October 31, 2006
Developing my philosophy of education is not nearly as difficult as naming one particular philosophy that encompasses me as an educator. While tallying up the score of my quiz we had taken earlier in class, I was not surprised that I had scored high on one educational philosophy, progressivism. The rest of the philosophies; essentialism, perennialism, social reconstructionalism and existentialism scored lower, but not by much. According to the analysis of the quiz, I am a true progressivist. I am the progressive educator and I will show what progressivism is, how it is implemented in my classroom, how it suits my classroom management skills, and teaching skills.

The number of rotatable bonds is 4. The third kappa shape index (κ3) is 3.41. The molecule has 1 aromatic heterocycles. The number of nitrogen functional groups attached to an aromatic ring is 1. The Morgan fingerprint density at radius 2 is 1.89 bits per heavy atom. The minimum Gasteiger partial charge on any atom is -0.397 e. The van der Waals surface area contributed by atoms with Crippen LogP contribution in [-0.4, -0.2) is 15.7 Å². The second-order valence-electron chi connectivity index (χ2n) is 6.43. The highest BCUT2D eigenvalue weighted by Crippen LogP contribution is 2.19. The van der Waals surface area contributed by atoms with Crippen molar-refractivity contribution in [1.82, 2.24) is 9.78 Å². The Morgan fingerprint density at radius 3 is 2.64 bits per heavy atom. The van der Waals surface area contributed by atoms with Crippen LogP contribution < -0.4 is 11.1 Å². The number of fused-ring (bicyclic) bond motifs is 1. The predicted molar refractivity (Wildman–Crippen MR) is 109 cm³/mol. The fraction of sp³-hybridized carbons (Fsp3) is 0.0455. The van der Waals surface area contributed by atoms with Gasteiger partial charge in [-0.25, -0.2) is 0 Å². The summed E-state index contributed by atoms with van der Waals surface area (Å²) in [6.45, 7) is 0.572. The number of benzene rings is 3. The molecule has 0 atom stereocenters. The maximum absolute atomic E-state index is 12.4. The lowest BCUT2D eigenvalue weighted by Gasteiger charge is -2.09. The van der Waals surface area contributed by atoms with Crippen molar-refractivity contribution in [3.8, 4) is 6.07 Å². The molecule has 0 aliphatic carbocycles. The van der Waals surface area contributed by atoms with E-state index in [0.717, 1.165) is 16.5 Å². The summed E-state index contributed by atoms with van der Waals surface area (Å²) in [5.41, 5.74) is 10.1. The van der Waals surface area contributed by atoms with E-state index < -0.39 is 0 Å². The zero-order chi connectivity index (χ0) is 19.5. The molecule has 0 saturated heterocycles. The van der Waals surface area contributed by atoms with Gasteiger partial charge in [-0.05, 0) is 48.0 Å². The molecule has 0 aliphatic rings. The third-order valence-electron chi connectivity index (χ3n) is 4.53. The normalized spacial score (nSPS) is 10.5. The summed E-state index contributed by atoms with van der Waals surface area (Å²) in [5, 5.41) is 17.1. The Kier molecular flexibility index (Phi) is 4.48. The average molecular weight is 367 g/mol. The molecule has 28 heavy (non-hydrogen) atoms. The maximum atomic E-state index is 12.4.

Through my research I have found that progressivism is based upon organizing schools around concerns, curiosities, and real-world experiences of students by teachers who help in formulating meaningful questions and devising strategies to answer them through real world experience (Sadker, 335). In other words, teaching through activities and projects that make them think critically by learning through real interactions and testing which will develop their deep and complex thinking processes. One of the innovators of this way of thinking applied to teaching and education was John Dewey, a reformer with a background in philosophy and psychology. He believed the scientific method was a great way to go about thinking critically about the world around us (Sadker 335). He designed a classroom that encompassed facilities of a science laboratory, an art room, a woodworking shop, a kitchen, and many more places to learn hands on. Dewey also placed many of these students in groups to have maximum social interaction. This allowed for learning to incorporate cooperative model-making, role playing, dramatization, and field trips. These social interactions and hands on education were in place because Dewey believed that group...